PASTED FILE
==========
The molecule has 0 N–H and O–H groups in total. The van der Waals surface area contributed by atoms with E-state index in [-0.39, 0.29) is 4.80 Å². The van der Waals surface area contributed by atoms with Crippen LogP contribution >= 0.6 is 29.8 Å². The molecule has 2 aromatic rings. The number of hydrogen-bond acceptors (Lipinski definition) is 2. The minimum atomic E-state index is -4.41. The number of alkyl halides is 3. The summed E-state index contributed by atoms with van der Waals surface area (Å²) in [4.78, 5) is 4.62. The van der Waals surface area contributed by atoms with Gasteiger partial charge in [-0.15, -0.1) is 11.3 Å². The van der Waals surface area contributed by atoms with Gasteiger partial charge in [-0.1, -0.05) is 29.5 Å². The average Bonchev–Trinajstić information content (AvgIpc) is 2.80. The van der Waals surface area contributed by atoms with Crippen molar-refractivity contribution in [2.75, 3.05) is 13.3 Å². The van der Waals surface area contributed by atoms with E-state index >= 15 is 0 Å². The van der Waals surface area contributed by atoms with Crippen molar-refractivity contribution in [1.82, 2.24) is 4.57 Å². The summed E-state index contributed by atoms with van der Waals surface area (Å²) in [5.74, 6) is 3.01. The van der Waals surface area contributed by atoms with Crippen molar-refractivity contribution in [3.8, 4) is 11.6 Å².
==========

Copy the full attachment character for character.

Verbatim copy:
The molecule has 0 N–H and O–H groups in total. The van der Waals surface area contributed by atoms with E-state index in [-0.39, 0.29) is 4.80 Å². The van der Waals surface area contributed by atoms with Crippen LogP contribution >= 0.6 is 29.8 Å². The molecule has 2 aromatic rings. The number of hydrogen-bond acceptors (Lipinski definition) is 2. The minimum atomic E-state index is -4.41. The number of alkyl halides is 3. The summed E-state index contributed by atoms with van der Waals surface area (Å²) in [4.78, 5) is 4.62. The van der Waals surface area contributed by atoms with Gasteiger partial charge in [-0.15, -0.1) is 11.3 Å². The van der Waals surface area contributed by atoms with Gasteiger partial charge in [-0.1, -0.05) is 29.5 Å². The average Bonchev–Trinajstić information content (AvgIpc) is 2.80. The van der Waals surface area contributed by atoms with Crippen molar-refractivity contribution in [2.75, 3.05) is 13.3 Å². The van der Waals surface area contributed by atoms with E-state index >= 15 is 0 Å². The van der Waals surface area contributed by atoms with Crippen molar-refractivity contribution in [1.82, 2.24) is 4.57 Å². The summed E-state index contributed by atoms with van der Waals surface area (Å²) in [5.74, 6) is 3.01. The van der Waals surface area contributed by atoms with Crippen molar-refractivity contribution in [3.8, 4) is 11.6 Å².